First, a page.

The City Council approved a request made by Glendale Unified school officials to ask for voters’ input this April to allow Glendale Unified officials to conduct elections as they wish, ultimately letting them to switch from a current “at-large” voting system to one based on district.
Last December, the school district, city and Glendale Community College received an email from an attorney who mentioned his intent to sue all three entities for violating the California Voting Rights Act.
In a move to avoid the potential for costly litigation, college officials took their first step to adopt a district-based voting system, followed by school board members and City Council members.
But unlike Glendale Community College, the Glendale school district is attached to the city’s charter, which states that elections must follow an at-large system.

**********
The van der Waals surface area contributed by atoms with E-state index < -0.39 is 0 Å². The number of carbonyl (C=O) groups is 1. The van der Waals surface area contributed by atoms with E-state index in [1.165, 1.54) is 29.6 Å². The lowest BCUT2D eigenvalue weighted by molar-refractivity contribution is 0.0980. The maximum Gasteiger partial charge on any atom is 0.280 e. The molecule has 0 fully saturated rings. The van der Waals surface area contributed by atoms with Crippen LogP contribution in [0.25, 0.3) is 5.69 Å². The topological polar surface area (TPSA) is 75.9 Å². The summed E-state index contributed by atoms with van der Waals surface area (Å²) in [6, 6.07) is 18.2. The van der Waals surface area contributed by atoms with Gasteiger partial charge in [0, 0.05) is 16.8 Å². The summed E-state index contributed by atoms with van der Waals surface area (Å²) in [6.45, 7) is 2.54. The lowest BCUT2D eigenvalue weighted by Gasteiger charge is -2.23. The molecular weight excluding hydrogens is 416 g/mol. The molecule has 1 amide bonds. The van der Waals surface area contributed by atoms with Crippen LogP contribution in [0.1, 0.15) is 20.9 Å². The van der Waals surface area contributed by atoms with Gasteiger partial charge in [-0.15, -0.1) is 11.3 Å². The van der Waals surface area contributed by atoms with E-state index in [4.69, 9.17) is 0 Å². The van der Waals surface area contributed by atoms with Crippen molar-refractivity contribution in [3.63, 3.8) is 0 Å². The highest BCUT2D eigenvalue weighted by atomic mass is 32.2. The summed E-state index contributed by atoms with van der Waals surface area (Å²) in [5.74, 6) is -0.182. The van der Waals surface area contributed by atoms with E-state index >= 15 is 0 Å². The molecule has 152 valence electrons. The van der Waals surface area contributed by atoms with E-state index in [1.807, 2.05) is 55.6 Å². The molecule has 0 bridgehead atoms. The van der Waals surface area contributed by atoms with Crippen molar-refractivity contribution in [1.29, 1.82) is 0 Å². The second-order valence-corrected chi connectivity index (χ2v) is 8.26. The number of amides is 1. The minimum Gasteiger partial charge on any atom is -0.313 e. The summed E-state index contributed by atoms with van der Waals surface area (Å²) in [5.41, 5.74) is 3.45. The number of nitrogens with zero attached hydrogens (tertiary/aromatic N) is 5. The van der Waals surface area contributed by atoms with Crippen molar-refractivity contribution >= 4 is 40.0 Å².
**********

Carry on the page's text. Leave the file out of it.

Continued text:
So, Glendale Unified officials voted on a resolution earlier this month to ask the City Council to approve a ballot measure asking voters in April to amend the city charter, giving the school district freedom to transition to a new voting system.
Glendale Unified Supt. Dick Sheehan said the school board will discuss the new voting system again after the election in April.
Glendale Community College officials, meanwhile, are waiting for the California Community College’s Chancellor’s Office to grant them the ability to switch from an “at-large” system to a district-based structure.
As college officials move forward, they must still decide how to plot the trustee boundaries and whether they should establish five voting districts or seven.
Earlier this week, the City Council voted to put measure on the April ballot asking voters if the city should switch from an at-large voting system to individual districts.
Council members agreed 4-0 to pursue a plan that lets local voters first decide on whether to make the switch. If voters approve moving ahead, city officials would gather public input, draw up draft districts and, finally, bring the proposed districting plan back to voters.